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The Scarlet Letter

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The Scarlet Letter

In the novel, The Scarlet Letter, by Nathaniel Hawthorne, Hester Prynne is punished, for committing adultery, by having to wear a scarlet letter "A" on her chest for the rest of her life. She committed adultery with the minister of the town, Reverend Arthur Dimmesdale. Together they formed a child named Pearl. The people of Boston in Hester's day were very religious, and believed that anyone who could commit such an obscene sin was a heathen. Many people are punished in this novel internally and externally. Hester Prynne, Reverend Arthur Dimmesdale, and Pearl are all characters who were punished in some way throughout the book. The punishment people received and endured because of their sins, or the sins of those around them, were prevalent throughout the novel, The Scarlet Letter.

One character in the story that had to endure punishment because of her sin was Hester Prynne. Hester was made an outcast and was looked down upon because of the sin that she committed. The people of the town did not give her a chance to show what a wonderful person she was, because they automatically assumed that she was a heathen. They believed that they should never again accept her as one of them. "Every gesture, every word, and even the silence of those with whom she came in contact, implied, and often expressed, that she was banished, and as much alone as if she inhabited another sphere, or communicated with the common nature by other organs and senses than the rest of human kind" (Hawthorne, 87). This quote means that Hester felt that she was completely alienated from society and was looked upon as less than others in the town. Hester Prynne was also punished by having to wear the scarlet letter "A" on her chest. The letter was a constant reminder to her, and the people around her, of what she had done, and she thought that was what she would always be defined as. "...she would become the general symbol at which the preacher and moralist might point, and in which they might vivify and embody their images of woman's frailty and sinful passion" (Hawthorne, 83). This quote shows that Hester felt like she was viewed as the epitome of sin. Hester felt as if she would never again have an identity true to who she really was. She was a very strong and tolerant woman. Because of the strength she exemplified, she would later become someone people would come to in their times of trouble.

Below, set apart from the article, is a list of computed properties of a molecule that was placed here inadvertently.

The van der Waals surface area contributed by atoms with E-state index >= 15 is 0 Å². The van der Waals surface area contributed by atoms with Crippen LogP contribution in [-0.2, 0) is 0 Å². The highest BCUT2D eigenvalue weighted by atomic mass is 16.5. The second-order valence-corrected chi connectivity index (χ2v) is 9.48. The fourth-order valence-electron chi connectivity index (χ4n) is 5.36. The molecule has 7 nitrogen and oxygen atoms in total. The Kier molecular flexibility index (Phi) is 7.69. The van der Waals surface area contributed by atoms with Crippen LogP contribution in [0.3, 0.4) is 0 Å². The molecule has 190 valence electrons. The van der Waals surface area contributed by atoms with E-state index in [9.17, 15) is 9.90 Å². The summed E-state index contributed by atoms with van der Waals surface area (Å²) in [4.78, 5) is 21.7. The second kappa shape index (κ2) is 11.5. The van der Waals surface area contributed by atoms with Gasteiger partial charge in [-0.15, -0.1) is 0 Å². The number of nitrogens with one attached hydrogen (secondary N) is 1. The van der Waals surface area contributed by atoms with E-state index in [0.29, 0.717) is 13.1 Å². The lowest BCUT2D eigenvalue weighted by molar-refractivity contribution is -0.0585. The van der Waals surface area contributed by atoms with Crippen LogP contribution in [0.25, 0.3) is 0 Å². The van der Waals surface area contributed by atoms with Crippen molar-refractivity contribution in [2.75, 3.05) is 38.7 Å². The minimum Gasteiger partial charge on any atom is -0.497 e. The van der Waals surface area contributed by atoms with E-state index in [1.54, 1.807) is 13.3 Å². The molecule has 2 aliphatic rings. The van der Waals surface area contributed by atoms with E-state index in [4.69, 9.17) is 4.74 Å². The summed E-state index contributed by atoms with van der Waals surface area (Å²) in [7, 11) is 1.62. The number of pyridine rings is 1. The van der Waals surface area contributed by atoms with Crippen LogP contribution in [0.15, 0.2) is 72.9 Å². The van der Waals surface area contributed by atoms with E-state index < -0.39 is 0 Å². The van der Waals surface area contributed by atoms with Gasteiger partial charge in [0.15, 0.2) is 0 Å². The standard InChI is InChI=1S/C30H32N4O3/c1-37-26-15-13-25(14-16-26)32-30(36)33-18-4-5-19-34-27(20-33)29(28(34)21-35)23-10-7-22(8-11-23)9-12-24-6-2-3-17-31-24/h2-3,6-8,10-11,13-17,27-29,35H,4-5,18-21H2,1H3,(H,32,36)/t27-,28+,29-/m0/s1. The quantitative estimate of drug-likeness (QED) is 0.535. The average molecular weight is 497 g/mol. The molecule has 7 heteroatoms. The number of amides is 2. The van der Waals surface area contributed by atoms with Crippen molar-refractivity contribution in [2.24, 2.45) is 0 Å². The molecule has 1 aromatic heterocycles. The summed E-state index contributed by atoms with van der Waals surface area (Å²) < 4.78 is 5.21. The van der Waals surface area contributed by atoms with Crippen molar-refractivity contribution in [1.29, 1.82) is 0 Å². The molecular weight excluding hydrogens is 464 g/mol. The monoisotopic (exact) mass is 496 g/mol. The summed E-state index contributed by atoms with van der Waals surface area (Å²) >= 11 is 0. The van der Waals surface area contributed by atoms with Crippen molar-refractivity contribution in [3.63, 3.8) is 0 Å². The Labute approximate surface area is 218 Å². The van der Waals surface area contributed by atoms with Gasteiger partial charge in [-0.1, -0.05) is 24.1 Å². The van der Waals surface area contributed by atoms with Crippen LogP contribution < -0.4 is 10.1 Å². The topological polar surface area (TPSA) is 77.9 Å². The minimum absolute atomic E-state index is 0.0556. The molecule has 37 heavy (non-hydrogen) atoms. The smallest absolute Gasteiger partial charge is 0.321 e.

Another character in the story that was punished because of his sin was Arthur Dimmesdale. Because Reverend Dimmesdale's sin was unknown to everyone in the town, he was not punished externally, as Hester was. However, he knew what he had done and so his guilt and shame was constantly torturing him internally. "...And yet, by the constitution of his nature, he loved the truth and loathed the lie, as few men ever did. Therefore, above all things else, he loathed his miserable self" (Hawthorne, 141). This quote shows how Reverend Dimmesdale's guilt consumed his every thought and made him hate himself. Mr. Dimmesdale could never get what he had done off of his mind, and even did things like beat himself to get his mind off of it for even a moment. However, he could not bring himself to confess because the people look up to him and he knew that if he told them the truth, it would ruin his career and status forever. "They deemed the young clergyman a miracle of holiness. They fancied him the mouthpiece of heaven's messages of wisdom and rebuke and love. In their eyes, the very ground on which he trod was sanctified" (Hawthorne, 139). This quote shows how much the town respected Dimmesdale and expected of him. This was yet another punishment for Dimmesdale because he was guilty for misleading the people of the town as well. He was supposed to be "heaven sent" and a picture of perfection. Now he felt like he was a fraud.

In addition to Hester Prynne and Reverend Dimmesdale, Pearl was another character in the story that was punished. However, Pearl was punished, not because of a sin she committed, but because of



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